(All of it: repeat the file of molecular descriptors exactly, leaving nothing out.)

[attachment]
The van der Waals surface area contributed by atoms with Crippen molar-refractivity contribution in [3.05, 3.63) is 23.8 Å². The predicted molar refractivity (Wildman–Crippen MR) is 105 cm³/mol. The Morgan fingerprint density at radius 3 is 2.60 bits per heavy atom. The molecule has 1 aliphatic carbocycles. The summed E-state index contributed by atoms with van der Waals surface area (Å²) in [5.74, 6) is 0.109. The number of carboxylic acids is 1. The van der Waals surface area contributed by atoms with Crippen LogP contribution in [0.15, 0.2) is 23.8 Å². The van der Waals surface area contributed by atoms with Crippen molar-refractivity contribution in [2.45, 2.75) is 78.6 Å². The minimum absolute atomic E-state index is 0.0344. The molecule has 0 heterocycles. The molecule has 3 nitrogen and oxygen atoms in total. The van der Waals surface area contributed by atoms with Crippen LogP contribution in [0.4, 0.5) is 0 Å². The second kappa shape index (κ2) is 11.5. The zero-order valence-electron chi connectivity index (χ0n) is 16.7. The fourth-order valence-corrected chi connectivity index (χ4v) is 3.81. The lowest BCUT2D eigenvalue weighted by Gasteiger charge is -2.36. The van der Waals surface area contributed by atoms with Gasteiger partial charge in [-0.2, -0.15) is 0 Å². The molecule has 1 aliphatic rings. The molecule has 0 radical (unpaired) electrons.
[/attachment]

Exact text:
The van der Waals surface area contributed by atoms with Crippen molar-refractivity contribution in [3.05, 3.63) is 23.8 Å². The predicted molar refractivity (Wildman–Crippen MR) is 105 cm³/mol. The Morgan fingerprint density at radius 3 is 2.60 bits per heavy atom. The molecule has 1 aliphatic carbocycles. The summed E-state index contributed by atoms with van der Waals surface area (Å²) in [5.74, 6) is 0.109. The number of carboxylic acids is 1. The van der Waals surface area contributed by atoms with Crippen LogP contribution in [0.15, 0.2) is 23.8 Å². The van der Waals surface area contributed by atoms with Crippen molar-refractivity contribution in [2.45, 2.75) is 78.6 Å². The minimum absolute atomic E-state index is 0.0344. The molecule has 0 heterocycles. The molecule has 3 nitrogen and oxygen atoms in total. The van der Waals surface area contributed by atoms with Crippen LogP contribution in [0.4, 0.5) is 0 Å². The second kappa shape index (κ2) is 11.5. The zero-order valence-electron chi connectivity index (χ0n) is 16.7. The fourth-order valence-corrected chi connectivity index (χ4v) is 3.81. The lowest BCUT2D eigenvalue weighted by Gasteiger charge is -2.36. The van der Waals surface area contributed by atoms with Gasteiger partial charge in [-0.2, -0.15) is 0 Å². The molecule has 1 aliphatic rings. The molecule has 0 radical (unpaired) electrons.